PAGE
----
The report cited two other doctors from Spain who administered drugs and transfusions to Armstrong and team members. One of them once hid a bag of saline solution under his coat while a drug tester was setting up to screen Armstrong. The doctor slipped into Armstrong's hotel room and transfused the masking solution in time to foil the test.
Armstrong's ex-wife Kristin wrapped cortisone tablets in tin foil for the team at the 1998 world championships, and a rider quipped that "Lance's wife is rolling joints," recalled then-teammate Jonathan Vaughters, now an advocate of drug-free cycling.
Teammates said they first became aware of Armstrong's EPO use because he often carried a thermos in midsummer -- a telltale sign that he was using it to keep the drug cool and prevent it from spoiling.
Doctors, the team trainer, a soigneur (or masseuse) -- even a handyman known as "Motoman" because of his motorcyling skills on winding Tour roads -- facilitated delivery of drugs. Armstrong referred to one delivery in a paper bag as "liquid gold," Andreu said. Teammates also provided drugs to each other; Armstrong let Tyler Hamilton and Hincapie borrow vials of EPO, and they would visit each others' apartments to have blood extractions.
During the 1999 Tour, when Armstrong tested positive for a corticosteroid, Armstrong's masseuse Emma O'Reilly listened while Armstrong, the team doctor and team director Johan Bruyneel fabricated a coverup story. The doctor backdated a prescription for cortisone cream for a saddle sore that never existed. "Now, Emma, you know enough to bring me down," she recalled Armstrong saying. O'Reilly said she had previously covered a needle bruise on Armstrong's arm with makeup.
Armstrong was also known to bully and intimidate his detractors with threats of lawsuits. He was quoted as vowing to ruin Greg LeMond's Trek bike line with one phone call to the company. He accosted Tyler Hamilton at a Colorado restaurant and said he'd make his life "a living hell." He rode next to Filippo Simeoni and gave an irate "zip the lips" sign.
Some of Armstrong's most famous rides appear to have been less than heroic. During the 2000 Tour, when he went from six minutes behind to four minutes ahead in an explosive 8.5-mile uphill stretch, he was using a blood product called Actovegin, the report said, and when French authorities found packaging for it in the team's trash, Armstrong said he had no idea what it was. Two days before dueling Marco Pantani on the steep Mt. Ventoux stage, he, Hamilton and Kevin Livingston received transfusions as they "lay on the bed and shivered while the chilly blood re-entered our bodies," Hamilton said.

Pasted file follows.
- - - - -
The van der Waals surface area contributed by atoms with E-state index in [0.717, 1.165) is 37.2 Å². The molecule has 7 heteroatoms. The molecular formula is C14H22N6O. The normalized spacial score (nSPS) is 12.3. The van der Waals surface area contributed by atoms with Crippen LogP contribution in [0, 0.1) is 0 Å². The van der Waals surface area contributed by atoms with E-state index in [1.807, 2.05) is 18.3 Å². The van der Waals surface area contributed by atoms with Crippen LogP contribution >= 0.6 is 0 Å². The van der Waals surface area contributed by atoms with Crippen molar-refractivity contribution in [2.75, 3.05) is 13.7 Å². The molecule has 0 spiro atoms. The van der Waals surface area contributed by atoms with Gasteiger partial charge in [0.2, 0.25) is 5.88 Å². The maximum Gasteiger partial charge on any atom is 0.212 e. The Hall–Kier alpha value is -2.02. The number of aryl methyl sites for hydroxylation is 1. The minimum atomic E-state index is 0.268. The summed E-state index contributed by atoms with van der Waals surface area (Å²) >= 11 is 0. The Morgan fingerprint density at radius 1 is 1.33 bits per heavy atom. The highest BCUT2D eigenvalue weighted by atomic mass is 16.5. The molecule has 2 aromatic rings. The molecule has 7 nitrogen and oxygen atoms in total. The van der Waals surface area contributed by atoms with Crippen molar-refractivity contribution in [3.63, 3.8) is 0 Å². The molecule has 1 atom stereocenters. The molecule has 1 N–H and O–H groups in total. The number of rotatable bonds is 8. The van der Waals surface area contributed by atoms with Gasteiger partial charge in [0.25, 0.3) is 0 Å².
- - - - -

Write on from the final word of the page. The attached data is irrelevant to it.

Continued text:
In 1999, EPO was injected every third or fourth day -- into a vein, not under the skin, was the way Ferrari taught them -- Hamilton said, and they'd discard syringes in empty Coke cans. On Stage 9, Armstrong climbed past riders with ease and dominated the next day on the Alpe d'Huez ascent.
According to the report, retroactive testing of Armstrong's blood from the 1999 race revealed EPO in six samples. Hamilton and Landis said Armstrong admitted he tested positive during the 2001 Tour of Switzerland but made the result go away, implying he had bribed the international cycling union.
After Armstrong won his fourth Tour, he pressured Vande Velde to step up his doping and follow Ferrari's plan. Andreu said he was also pressured by Armstrong. Zabriskie agonized over doping but Bruyneel reassured him that everyone was doing it. Zabriskie later sang to Bruyneel his variation on the Jimi Hendrix "Purple Haze" classic: "EPO, all in my veins, lately things just don't seem the same...'scuse me while I pass this guy."
Once tests for EPO improved and random testing was instituted, the team relied more on blood doping, microdoses of EPO and testosterone patches. Riders were often tipped to when testers were coming. During a race in Spain, Hincapie warned Armstrong that testers were waiting at the team hotel, so Armstrong dropped out of the race.
USADA said Armstrong's blood values during his comeback Tours in 2009 and 2010 were consistent with blood doping and he was still communicating with Ferrari through emails with Ferrari's son.
Ferrari and Dr. Luis Garcia del Moral received lifetime bans from USADA. Bruyneel, Dr. Pedro Celaya and trainer Jose "Pepe" Marti are taking their cases to arbitration.